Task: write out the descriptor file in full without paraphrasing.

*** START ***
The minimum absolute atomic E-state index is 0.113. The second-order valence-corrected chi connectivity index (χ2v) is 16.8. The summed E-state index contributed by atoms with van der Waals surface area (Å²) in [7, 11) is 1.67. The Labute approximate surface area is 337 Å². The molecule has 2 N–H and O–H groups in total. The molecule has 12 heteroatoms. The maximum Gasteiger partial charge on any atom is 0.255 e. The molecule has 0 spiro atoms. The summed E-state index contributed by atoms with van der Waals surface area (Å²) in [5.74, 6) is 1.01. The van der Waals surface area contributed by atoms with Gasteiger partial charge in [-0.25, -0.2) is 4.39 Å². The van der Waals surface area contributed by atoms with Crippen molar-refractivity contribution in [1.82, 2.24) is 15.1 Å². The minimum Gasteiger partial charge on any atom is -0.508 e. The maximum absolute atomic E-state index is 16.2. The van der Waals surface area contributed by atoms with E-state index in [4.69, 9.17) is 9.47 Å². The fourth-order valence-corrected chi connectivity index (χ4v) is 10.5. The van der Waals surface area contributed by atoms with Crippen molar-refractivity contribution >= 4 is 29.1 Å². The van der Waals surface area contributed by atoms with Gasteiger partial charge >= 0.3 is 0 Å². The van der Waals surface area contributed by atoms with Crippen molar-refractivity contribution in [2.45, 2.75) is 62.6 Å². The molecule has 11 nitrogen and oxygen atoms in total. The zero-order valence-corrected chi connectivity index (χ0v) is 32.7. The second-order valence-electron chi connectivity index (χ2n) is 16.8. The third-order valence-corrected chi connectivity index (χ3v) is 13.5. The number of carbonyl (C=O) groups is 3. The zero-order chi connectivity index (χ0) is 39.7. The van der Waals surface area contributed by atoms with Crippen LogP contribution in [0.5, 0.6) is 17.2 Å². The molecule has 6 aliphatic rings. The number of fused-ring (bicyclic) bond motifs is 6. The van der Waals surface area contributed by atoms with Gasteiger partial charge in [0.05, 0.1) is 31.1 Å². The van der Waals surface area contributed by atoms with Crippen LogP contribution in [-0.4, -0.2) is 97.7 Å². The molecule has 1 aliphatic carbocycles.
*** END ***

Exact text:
The minimum absolute atomic E-state index is 0.113. The second-order valence-corrected chi connectivity index (χ2v) is 16.8. The summed E-state index contributed by atoms with van der Waals surface area (Å²) in [7, 11) is 1.67. The Labute approximate surface area is 337 Å². The molecule has 2 N–H and O–H groups in total. The molecule has 12 heteroatoms. The maximum Gasteiger partial charge on any atom is 0.255 e. The molecule has 0 spiro atoms. The summed E-state index contributed by atoms with van der Waals surface area (Å²) in [5.74, 6) is 1.01. The van der Waals surface area contributed by atoms with Gasteiger partial charge in [-0.25, -0.2) is 4.39 Å². The van der Waals surface area contributed by atoms with Crippen molar-refractivity contribution in [1.82, 2.24) is 15.1 Å². The minimum Gasteiger partial charge on any atom is -0.508 e. The maximum absolute atomic E-state index is 16.2. The van der Waals surface area contributed by atoms with E-state index in [4.69, 9.17) is 9.47 Å². The fourth-order valence-corrected chi connectivity index (χ4v) is 10.5. The van der Waals surface area contributed by atoms with Crippen molar-refractivity contribution >= 4 is 29.1 Å². The van der Waals surface area contributed by atoms with Gasteiger partial charge >= 0.3 is 0 Å². The van der Waals surface area contributed by atoms with Crippen molar-refractivity contribution in [2.45, 2.75) is 62.6 Å². The molecule has 11 nitrogen and oxygen atoms in total. The zero-order valence-corrected chi connectivity index (χ0v) is 32.7. The second-order valence-electron chi connectivity index (χ2n) is 16.8. The third-order valence-corrected chi connectivity index (χ3v) is 13.5. The number of carbonyl (C=O) groups is 3. The zero-order chi connectivity index (χ0) is 39.7. The van der Waals surface area contributed by atoms with Crippen LogP contribution in [0.5, 0.6) is 17.2 Å². The molecule has 6 aliphatic rings. The number of fused-ring (bicyclic) bond motifs is 6. The van der Waals surface area contributed by atoms with Gasteiger partial charge in [0.05, 0.1) is 31.1 Å². The van der Waals surface area contributed by atoms with Crippen LogP contribution in [-0.4, -0.2) is 97.7 Å². The molecule has 1 aliphatic carbocycles.